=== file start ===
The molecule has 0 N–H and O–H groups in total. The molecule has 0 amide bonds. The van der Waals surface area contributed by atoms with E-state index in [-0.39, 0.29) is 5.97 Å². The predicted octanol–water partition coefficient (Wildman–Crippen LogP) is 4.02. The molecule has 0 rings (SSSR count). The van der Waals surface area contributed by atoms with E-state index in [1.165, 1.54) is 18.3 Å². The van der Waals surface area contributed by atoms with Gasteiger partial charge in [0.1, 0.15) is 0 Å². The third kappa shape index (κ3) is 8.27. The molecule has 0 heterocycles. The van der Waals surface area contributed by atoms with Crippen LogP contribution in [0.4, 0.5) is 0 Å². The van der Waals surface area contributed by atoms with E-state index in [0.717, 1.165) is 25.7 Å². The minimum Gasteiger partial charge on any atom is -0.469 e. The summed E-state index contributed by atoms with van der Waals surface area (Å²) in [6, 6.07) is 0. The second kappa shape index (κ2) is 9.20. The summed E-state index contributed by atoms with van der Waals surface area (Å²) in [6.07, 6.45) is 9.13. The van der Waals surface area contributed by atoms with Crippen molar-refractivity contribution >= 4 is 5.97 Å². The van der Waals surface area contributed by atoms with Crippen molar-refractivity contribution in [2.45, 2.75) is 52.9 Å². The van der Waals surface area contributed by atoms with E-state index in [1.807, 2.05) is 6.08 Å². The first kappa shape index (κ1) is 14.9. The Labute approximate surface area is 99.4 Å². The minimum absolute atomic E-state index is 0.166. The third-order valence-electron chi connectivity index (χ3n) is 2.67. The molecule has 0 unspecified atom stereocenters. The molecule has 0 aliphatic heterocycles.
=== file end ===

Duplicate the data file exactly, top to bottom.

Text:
The molecule has 0 N–H and O–H groups in total. The molecule has 0 amide bonds. The van der Waals surface area contributed by atoms with E-state index in [-0.39, 0.29) is 5.97 Å². The predicted octanol–water partition coefficient (Wildman–Crippen LogP) is 4.02. The molecule has 0 rings (SSSR count). The van der Waals surface area contributed by atoms with E-state index in [1.165, 1.54) is 18.3 Å². The van der Waals surface area contributed by atoms with Gasteiger partial charge in [0.1, 0.15) is 0 Å². The third kappa shape index (κ3) is 8.27. The molecule has 0 heterocycles. The van der Waals surface area contributed by atoms with Crippen LogP contribution in [0.4, 0.5) is 0 Å². The van der Waals surface area contributed by atoms with E-state index in [0.717, 1.165) is 25.7 Å². The minimum Gasteiger partial charge on any atom is -0.469 e. The summed E-state index contributed by atoms with van der Waals surface area (Å²) in [6, 6.07) is 0. The second kappa shape index (κ2) is 9.20. The summed E-state index contributed by atoms with van der Waals surface area (Å²) in [6.07, 6.45) is 9.13. The van der Waals surface area contributed by atoms with Crippen molar-refractivity contribution >= 4 is 5.97 Å². The van der Waals surface area contributed by atoms with Crippen molar-refractivity contribution in [2.45, 2.75) is 52.9 Å². The van der Waals surface area contributed by atoms with E-state index in [1.807, 2.05) is 6.08 Å². The first kappa shape index (κ1) is 14.9. The Labute approximate surface area is 99.4 Å². The minimum absolute atomic E-state index is 0.166. The third-order valence-electron chi connectivity index (χ3n) is 2.67. The molecule has 0 unspecified atom stereocenters. The molecule has 0 aliphatic heterocycles.